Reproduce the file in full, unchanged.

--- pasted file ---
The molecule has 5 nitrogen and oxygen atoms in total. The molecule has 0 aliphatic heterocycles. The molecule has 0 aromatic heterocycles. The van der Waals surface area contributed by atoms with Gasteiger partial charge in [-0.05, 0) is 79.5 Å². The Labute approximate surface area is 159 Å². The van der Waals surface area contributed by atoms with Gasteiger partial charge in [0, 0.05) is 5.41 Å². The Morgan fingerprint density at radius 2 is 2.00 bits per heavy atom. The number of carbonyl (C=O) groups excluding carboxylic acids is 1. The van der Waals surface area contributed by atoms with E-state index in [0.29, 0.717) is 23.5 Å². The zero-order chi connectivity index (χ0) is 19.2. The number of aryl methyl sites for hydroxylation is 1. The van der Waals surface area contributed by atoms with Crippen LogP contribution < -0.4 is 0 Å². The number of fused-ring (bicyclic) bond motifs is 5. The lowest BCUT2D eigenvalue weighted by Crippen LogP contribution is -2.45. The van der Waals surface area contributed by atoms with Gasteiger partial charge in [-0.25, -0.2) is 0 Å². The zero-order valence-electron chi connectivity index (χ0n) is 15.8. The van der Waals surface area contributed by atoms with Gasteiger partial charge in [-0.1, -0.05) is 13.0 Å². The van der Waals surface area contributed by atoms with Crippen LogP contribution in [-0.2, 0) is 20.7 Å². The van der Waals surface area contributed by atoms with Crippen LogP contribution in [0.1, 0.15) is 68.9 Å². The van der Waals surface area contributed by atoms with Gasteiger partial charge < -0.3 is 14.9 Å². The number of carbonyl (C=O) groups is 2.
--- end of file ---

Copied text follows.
The molecule has 5 nitrogen and oxygen atoms in total. The molecule has 0 aliphatic heterocycles. The molecule has 0 aromatic heterocycles. The van der Waals surface area contributed by atoms with Gasteiger partial charge in [-0.05, 0) is 79.5 Å². The Labute approximate surface area is 159 Å². The van der Waals surface area contributed by atoms with Gasteiger partial charge in [0, 0.05) is 5.41 Å². The Morgan fingerprint density at radius 2 is 2.00 bits per heavy atom. The number of carbonyl (C=O) groups excluding carboxylic acids is 1. The van der Waals surface area contributed by atoms with E-state index in [0.29, 0.717) is 23.5 Å². The zero-order chi connectivity index (χ0) is 19.2. The number of aryl methyl sites for hydroxylation is 1. The van der Waals surface area contributed by atoms with Crippen LogP contribution < -0.4 is 0 Å². The number of fused-ring (bicyclic) bond motifs is 5. The lowest BCUT2D eigenvalue weighted by Crippen LogP contribution is -2.45. The van der Waals surface area contributed by atoms with Gasteiger partial charge in [-0.25, -0.2) is 0 Å². The zero-order valence-electron chi connectivity index (χ0n) is 15.8. The van der Waals surface area contributed by atoms with Gasteiger partial charge in [-0.1, -0.05) is 13.0 Å². The van der Waals surface area contributed by atoms with Crippen LogP contribution in [-0.2, 0) is 20.7 Å². The van der Waals surface area contributed by atoms with Crippen LogP contribution in [0.1, 0.15) is 68.9 Å². The van der Waals surface area contributed by atoms with Gasteiger partial charge < -0.3 is 14.9 Å². The number of carbonyl (C=O) groups is 2.